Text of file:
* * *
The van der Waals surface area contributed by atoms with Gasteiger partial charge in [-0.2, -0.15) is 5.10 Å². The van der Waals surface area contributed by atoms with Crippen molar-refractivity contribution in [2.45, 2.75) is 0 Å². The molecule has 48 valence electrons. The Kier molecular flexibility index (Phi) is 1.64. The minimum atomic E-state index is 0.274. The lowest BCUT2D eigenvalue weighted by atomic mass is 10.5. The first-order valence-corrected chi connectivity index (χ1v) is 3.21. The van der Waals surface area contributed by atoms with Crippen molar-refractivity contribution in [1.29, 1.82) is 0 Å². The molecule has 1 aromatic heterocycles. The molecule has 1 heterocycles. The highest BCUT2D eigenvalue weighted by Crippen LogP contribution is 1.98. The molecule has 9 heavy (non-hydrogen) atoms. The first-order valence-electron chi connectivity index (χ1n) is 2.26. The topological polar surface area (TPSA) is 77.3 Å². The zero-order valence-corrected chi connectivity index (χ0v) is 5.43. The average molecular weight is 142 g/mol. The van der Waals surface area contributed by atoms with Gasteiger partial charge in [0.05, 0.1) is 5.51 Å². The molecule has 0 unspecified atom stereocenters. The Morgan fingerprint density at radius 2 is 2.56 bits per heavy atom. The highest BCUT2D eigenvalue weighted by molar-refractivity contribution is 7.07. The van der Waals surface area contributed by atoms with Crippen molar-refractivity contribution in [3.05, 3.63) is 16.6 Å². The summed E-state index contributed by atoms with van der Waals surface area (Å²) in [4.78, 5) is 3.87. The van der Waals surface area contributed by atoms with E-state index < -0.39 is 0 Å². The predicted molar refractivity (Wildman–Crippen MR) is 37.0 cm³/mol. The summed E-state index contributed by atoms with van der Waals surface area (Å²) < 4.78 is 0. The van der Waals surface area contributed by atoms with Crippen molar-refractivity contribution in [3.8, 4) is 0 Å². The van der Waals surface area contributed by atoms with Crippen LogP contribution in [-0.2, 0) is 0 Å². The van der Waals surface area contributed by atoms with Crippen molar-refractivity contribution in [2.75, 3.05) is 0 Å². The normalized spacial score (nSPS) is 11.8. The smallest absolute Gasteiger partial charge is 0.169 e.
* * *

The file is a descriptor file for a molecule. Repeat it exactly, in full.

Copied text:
The van der Waals surface area contributed by atoms with Gasteiger partial charge in [-0.2, -0.15) is 5.10 Å². The van der Waals surface area contributed by atoms with Crippen molar-refractivity contribution in [2.45, 2.75) is 0 Å². The molecule has 48 valence electrons. The Kier molecular flexibility index (Phi) is 1.64. The minimum atomic E-state index is 0.274. The lowest BCUT2D eigenvalue weighted by atomic mass is 10.5. The first-order valence-corrected chi connectivity index (χ1v) is 3.21. The van der Waals surface area contributed by atoms with Crippen molar-refractivity contribution in [1.29, 1.82) is 0 Å². The molecule has 1 aromatic heterocycles. The molecule has 1 heterocycles. The highest BCUT2D eigenvalue weighted by Crippen LogP contribution is 1.98. The molecule has 9 heavy (non-hydrogen) atoms. The first-order valence-electron chi connectivity index (χ1n) is 2.26. The topological polar surface area (TPSA) is 77.3 Å². The zero-order valence-corrected chi connectivity index (χ0v) is 5.43. The average molecular weight is 142 g/mol. The van der Waals surface area contributed by atoms with Gasteiger partial charge in [0.05, 0.1) is 5.51 Å². The molecule has 0 unspecified atom stereocenters. The Morgan fingerprint density at radius 2 is 2.56 bits per heavy atom. The highest BCUT2D eigenvalue weighted by molar-refractivity contribution is 7.07. The van der Waals surface area contributed by atoms with Crippen molar-refractivity contribution in [3.05, 3.63) is 16.6 Å². The summed E-state index contributed by atoms with van der Waals surface area (Å²) in [4.78, 5) is 3.87. The van der Waals surface area contributed by atoms with E-state index < -0.39 is 0 Å². The predicted molar refractivity (Wildman–Crippen MR) is 37.0 cm³/mol. The summed E-state index contributed by atoms with van der Waals surface area (Å²) < 4.78 is 0. The van der Waals surface area contributed by atoms with Crippen molar-refractivity contribution in [3.8, 4) is 0 Å². The van der Waals surface area contributed by atoms with Crippen LogP contribution in [-0.2, 0) is 0 Å². The van der Waals surface area contributed by atoms with Crippen molar-refractivity contribution in [2.75, 3.05) is 0 Å². The normalized spacial score (nSPS) is 11.8. The smallest absolute Gasteiger partial charge is 0.169 e.